Posted December 6, 2009 at 1:48 pm | Permalink
  5. Word_Bandit wrote:

    This time, it was my poor attempt at humor.

    Like men who have Playboy around for the articles . . . you had this issue of Esquire available for Ms. Lockhart alone, but was tongue in cheek.

    BTW, did you see this: Hope link works.

    Enjoy Sunday afternoon!

    Posted December 6, 2009 at 1:54 pm | Permalink
  6. William Easterly wrote:

    Word_Bandit: good joke, once I got it!

    Posted December 6, 2009 at 1:55 pm | Permalink
  7. TDM wrote:

    No matter how well-intentioned, I can’t really get past the striking arrogance of the subtitle. She’s “charged with rebuilding Afghanistan”??? Wow

    Posted December 6, 2009 at 3:11 pm | Permalink
  8. William Easterly wrote:

    One anon suggestion for giving to Afghan projects:

    Posted December 6, 2009 at 4:02 pm | Permalink
  9. Dear Professor Easterly,

    As a young individual (who agrees with many of your critiques) getting my feet wet in international development, I would be interested on your commentary on the NSP program in Afghanistan. In brief, the NSP is an Afghan-government partnership with local NGO’s that sets up community councils which oversee and drive development at the local level. These representative bodies identify priorities, manage funds and ultimately are responsible to their peers for the outcomes. Several weeks ago the NSP was featured in an NY Times piece, but I first heard about it when doing research for my own organization, which is currently adopting a similar methodology for a country in Southern Africa.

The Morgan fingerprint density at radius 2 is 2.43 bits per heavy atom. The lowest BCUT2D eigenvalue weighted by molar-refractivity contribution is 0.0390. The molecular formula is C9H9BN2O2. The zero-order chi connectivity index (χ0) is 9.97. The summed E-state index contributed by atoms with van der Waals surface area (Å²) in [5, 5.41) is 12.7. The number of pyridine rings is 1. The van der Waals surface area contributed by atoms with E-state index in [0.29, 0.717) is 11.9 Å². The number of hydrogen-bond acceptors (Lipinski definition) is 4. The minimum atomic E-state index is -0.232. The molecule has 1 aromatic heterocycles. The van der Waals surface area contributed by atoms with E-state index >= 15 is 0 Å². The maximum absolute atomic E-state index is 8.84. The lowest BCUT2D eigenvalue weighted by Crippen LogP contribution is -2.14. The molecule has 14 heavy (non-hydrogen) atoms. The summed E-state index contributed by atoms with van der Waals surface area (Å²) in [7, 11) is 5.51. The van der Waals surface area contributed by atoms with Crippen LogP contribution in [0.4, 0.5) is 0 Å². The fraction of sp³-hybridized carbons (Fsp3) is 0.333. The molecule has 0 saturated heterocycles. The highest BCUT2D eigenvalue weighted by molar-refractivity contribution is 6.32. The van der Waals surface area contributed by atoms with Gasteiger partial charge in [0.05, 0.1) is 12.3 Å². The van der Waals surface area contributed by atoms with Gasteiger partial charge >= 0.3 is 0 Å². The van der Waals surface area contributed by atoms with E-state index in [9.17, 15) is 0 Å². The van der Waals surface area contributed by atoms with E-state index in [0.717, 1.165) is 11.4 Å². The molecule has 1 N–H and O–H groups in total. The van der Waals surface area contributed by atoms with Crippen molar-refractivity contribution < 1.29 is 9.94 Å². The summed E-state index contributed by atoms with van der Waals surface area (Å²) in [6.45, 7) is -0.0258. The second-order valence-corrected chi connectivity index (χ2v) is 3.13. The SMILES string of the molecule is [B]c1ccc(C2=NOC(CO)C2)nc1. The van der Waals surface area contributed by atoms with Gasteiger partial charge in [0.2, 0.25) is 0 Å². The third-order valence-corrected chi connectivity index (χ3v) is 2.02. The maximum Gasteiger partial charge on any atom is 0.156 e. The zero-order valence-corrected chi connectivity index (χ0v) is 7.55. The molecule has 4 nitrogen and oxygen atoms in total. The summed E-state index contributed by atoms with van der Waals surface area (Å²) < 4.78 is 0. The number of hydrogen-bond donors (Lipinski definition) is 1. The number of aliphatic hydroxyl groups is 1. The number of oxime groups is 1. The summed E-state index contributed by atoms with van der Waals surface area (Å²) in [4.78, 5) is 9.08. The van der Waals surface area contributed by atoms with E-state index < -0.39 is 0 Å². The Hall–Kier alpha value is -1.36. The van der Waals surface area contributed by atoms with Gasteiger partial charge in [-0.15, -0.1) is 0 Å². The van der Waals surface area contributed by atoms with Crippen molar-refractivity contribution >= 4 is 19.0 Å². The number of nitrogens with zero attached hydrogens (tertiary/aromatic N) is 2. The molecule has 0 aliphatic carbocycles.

Thank you in advance for your insight.

    Posted December 7, 2009 at 5:22 am | Permalink
  10. fundamentalist wrote:

    While I agree with Ms Lockhart’s pessimism regarding foreign bureaucracies, she seems a bit naive to say just give them the money and get out of the way. Maybe I’m oversimplifying here attitude. I will read her book. My experiences in the region suggest that giving the existing institutions and leaders the money and leaving would result in enormous theft because corruption is so bad. Check out the corruption file at

    Posted December 8, 2009 at 1:37 pm | Permalink
  11. fundamentalist wrote: